By Rob Cameron March 2017
New artwork by Ai Weiwei in Prague attempts to put our attention back on the global refugee crisis. Rob Cameron meets the artist and takes a look.
A 70-m (230-ft) life raft hangs in the vast hall of Prague’s Trade Fair Palace. In it sit 258 faceless, inflatable figures. Although Ai Weiwei’s monumental new artwork is as light as air, its subject matter is heavy.
Ai Weiwei is himself a refugee and in recent years he has turned his attention to the subject of displaced people. In 2015, he wrapped the columns of Berlin’s Konzerthaus concert hall in hundreds of bright orange life vests. He is currently working on a film, The Human Flow, which will be presented later this year.
The installation of this new artwork in Prague is pointed: the government of the Czech Republic, like many other central European countries, has reacted angrily against the influx of refugees since 2015 and the EU’s system of quotas to accept them. “I say clearly that I don’t want even a single refugee in the Czech Republic, not even temporarily,” Deputy Prime Minister Andrej Babis wrote in August 2015.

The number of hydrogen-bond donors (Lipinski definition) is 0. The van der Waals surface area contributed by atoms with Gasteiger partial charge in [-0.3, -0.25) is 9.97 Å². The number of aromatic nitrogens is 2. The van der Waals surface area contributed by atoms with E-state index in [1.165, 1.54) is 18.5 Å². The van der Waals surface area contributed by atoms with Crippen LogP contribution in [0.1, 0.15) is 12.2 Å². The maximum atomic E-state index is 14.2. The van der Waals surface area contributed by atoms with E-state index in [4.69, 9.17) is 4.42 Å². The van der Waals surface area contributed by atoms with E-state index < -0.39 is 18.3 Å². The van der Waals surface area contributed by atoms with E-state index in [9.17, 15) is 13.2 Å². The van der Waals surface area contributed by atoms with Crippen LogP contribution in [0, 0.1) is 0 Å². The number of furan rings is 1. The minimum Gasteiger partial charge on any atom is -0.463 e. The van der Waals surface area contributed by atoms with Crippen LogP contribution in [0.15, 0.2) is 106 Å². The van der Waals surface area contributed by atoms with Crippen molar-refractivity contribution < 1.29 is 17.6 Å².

As he walks around the new work, Ai tells Rob Cameron that the Czech government’s attitude is “by any means not acceptable because it’s morally wrong. It’s short-sighted. It’s a coward’s behavior.”
“In this time of uncertainty, we need more tolerance, compassion and trust for each other since we all are one. Otherwise, humanity will face an even bigger crisis” Ai added in a statement.
If you would like to comment on this story or anything else you have seen on BBC Culture, head over to our Facebook page or message us on Twitter.
Writter for BBC, Rob Cameron March 2017